Writer of the Quarantine: William Bradford III 

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My name is William Bradford III, and I’m a writer/poet born and raised here in Oklahoma. I’m 25 years old and have been writing since I was about 11. I love music, especially old music; something a little jazzy always does me good. I love to perform poetry live at open mics and poetry competitions. In fact, you could catch me at the local poetry spots around OKC regularly — well, before COVID-19 sucked the air out of 2020. Even under quarantine during a pandemic, I still find time to be creative. My hobbies include listening to music and writing and composing music of my own. I also like to express my creativity visually with a painting or drawing session. Though these activities keep me creatively active, my work wouldn’t have the heart and soul that it does without the love and support of my family: my wife Kendra, my son William IV and my newborn baby girl Stella. They fill my heart so much that I’m able to write with soul, not sadness.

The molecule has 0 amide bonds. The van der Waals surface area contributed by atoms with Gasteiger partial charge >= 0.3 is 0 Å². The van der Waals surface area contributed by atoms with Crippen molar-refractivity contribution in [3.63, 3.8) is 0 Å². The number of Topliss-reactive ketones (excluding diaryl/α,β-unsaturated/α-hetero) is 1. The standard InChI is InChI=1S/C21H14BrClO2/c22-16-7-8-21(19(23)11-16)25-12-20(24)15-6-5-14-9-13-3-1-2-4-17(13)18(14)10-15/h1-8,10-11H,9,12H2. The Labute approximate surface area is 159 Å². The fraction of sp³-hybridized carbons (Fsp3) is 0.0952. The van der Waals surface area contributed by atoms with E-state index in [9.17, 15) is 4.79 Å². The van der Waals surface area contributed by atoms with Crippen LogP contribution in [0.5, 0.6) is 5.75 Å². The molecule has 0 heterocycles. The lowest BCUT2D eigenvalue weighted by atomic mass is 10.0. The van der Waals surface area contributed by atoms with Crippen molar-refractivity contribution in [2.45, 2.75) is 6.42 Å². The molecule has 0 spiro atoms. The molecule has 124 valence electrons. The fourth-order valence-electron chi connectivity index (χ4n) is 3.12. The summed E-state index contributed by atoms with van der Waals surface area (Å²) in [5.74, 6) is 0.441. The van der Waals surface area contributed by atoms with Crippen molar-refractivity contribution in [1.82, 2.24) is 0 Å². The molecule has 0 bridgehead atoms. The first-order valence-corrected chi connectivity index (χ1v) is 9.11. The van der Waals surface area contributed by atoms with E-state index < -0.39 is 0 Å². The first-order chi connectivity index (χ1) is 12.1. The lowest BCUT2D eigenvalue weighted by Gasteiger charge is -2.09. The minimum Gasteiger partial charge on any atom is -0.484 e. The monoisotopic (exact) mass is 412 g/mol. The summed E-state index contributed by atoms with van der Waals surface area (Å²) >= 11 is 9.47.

“One by one from my storm drain”

I'm up before the sun, as the moon and stars say their goodbyes until tonite. The thunderstorm that soothed the silent sleepers starts to calm and the rhythmic raindrops slow drip from my storm drain. Slowly dropping, dropping one bye one until a steady drip of a single drop at a time relays a tune. A tune I find familiar. A posthumous song sings about a mighty storm that refused to be denied. The chorus is a repetitive melody of downpour whilst the verse sings of thunder, lightning and wind. With subtle interludes and thunderous, but harmonious pick-ups. A break in the symphony comes only to tell a short story, a story of soft raindrops falling one bye one from my storm drain until the grand symphony comes full circle with a similar harmony. Only this harmony included each piece of mother natures quartet. The thunder, the lightning, the rain, the wind. All sing in the different keys of life, perfectly in tune with each other as nature intended and suddenly I feel balanced. As the Sonata comes to a close it fades out with distant thunder cracks and silent lightning strikes. Smooth wind sings as it dances on my windowsill and the slow raindrops keep the beat like a metronome. One bye one, one bye one from my storm drain.
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